Tag Archives: Hercules

Lost Children Of Hercules

Herodotus, perhaps the most renowned Greek historian, believed the Greek religion was mostly an Egyptian import. The Spartans, it’s believed, emigrated to Greece from Egypt. They introduced keynote numbers, including three, seven and 12 — all of which later appeared in prominent places within the Bible.

Here, we’re introduced to the strong men Hercules and Samson, who shared many traits, including a love for beautiful but dangerous women. But this goes much deeper, showing how the Israelite tribe of Dan extended its influence over the Vikings in the North and the Druids or ancient Celts found in the vicinity of Ireland. It’s the work of Robert Sepehr, author and anthropologist.



Dragon Riders

Hey kids (of all ages), it’s Saturday Morning Cartoon time again!

A few weeks ago I featured the YOUNG SENTINELS / SPACE SENTINELS, one of Filmation’s rare ventures not involving licensed properties. That show was a single season and mostly forgotten, but one of its characters was recycled the next year in the FREEDOM FORCE, which was broadcast in 1978 as part of the TARZAN AND THE SUPER 7 cartoon block. The oddly Nordic-looking version of the Greek demigod Hercules returned, now riding Pegasus, the winged horse.

Now, why Hercules, who possessed the ability to fly under his own power with the Sentinels, needed a winged horse here is a good question. But Pegasus has always been too popular an image to be confined to the lesser-known hero Bellerophon, his original rider. So he’s been associated with bigger stars like Perseus. (Who didn’t need a winged horse either, since he had the ability to fly thanks to talaria he wore.) Strange paring him with Herc though, as one of the strongman’s legendary labors involved killing Pegasus’ nephew!

Filling out the team were generic versions of public domain characters Merlin and Sindbad… Along with “Super Samurai”, who was sort of a less sci-fi version of ULTRAMAN, a Japanese guy who could transform into what appeared to be living, giant samurai armor.

Probably the biggest “star” of this little group was ISIS, an animated version of the super-heroine from Filmation’s 1975 live-action, Saturday Morning show, originally shared with SHAZAM. The animated Isis would pop into Filmation’s HERO HIGH a few years later… By which time the mere five episodes of Freedom Force would already be slipping into oblivion. More from the OldHorseman.

The Seal Of The Black Sun

The Black Sun not only is a key symbol of Nazism, but also is involved in many forms of Satanism. Here, the Disgruntled Leaf Network introduces us to this sun wheel with its 12 radial sectors. We see its appearance in Nazi halls and legends, but also come to understand how it is linked to older figures from Egyptian and Greek mythology, including Osiris, Ra, Hermes and Hercules.

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Samson’s Supernatural Strength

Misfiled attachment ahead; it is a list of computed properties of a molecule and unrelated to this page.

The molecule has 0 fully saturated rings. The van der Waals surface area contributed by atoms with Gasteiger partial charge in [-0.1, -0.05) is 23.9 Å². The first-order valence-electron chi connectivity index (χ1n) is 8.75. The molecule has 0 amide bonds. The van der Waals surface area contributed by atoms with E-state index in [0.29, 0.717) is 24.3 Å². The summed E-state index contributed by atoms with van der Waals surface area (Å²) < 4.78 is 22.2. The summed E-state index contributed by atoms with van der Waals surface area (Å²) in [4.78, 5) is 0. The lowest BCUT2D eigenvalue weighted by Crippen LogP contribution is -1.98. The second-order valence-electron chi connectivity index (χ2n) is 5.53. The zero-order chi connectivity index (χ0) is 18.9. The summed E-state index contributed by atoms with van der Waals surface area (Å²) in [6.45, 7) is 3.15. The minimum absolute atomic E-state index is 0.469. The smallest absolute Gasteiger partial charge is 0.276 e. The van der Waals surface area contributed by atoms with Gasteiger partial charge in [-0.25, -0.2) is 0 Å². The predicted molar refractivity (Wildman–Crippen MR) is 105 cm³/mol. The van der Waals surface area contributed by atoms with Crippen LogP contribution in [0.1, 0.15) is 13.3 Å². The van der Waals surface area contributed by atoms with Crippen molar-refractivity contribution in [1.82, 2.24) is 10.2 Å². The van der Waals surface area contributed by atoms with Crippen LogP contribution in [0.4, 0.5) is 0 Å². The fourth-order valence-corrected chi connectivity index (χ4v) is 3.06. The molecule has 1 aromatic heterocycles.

Samson, Hercules, and Gilgamesh were all archetypal representations. The Biblical account states that Samson was given immense strength to aid him against his enemies and allow him to perform superhuman feats, including slaying a lion with his bare hands and massacring an entire army using only the jawbone of a donkey. However, if Samson’s long hair were cut, then his sacred vow would be violated and he would lose his strength. What was the Secret of Samson’s Supernatural Strength? More from Robert Sepehr, anthropologist and author.

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Hercules in the Haunted World

Today’s Trillion Dollar Movie is Hercules in the Haunted World, also sometimes known as Hercules in the Center of the Earth. This 1961 film, shot in Italy, is perhaps the most psychedelic Hercules movie ever made. That’s not surprising, considering it was directed by Mario Bava, Italy’s most accomplished horror filmmaker. Here, he places as much emphasis on sorcery as swordplay, mixing a healthy dosage of the macabre with the expected muscle-bound action.

Hercules’ mission: To journey to the underworld, Hades to be exact, to retrieve the Stone of Forgetfulness, so a curse can be lifted from the fair Princess Deianira. The diabolical sorcerer Lyco stands in Hercules’ way. He has placed the princess in a trance, so he could grab power and the throne. In a rarity for one of Bava’s low-budget features, he snared an A-list acting talent, Christopher Lee, to play the menacing villain. True, Lee’s voice is dubbed and he doesn’t get a lot of screen time, but when’s he on, he’s snarlingly good.

Otherwise, there are several exciting episodes associated with Hercules’ quest. He consults with oracles, battles a sadistic rock creature and braves hellish lakes of fire, as he descends deeper into Pluto’s lair. Reg Park, the British bodybuilder and Arnold Schwarzenegger’s closest mentor, plays the hero. Park only appeared in five movies, four times as Hercules. He’s no match for Steve Reeves, but he’s not entirely wooden, either.

In the end, what distinguishes this film are Bava’s haunting visuals. Besides directing, he also served as cinematographer and special effects maven, so the look of the picture is entirely his doing. Enjoy and do return again next Friday for another Trillion $ Movie.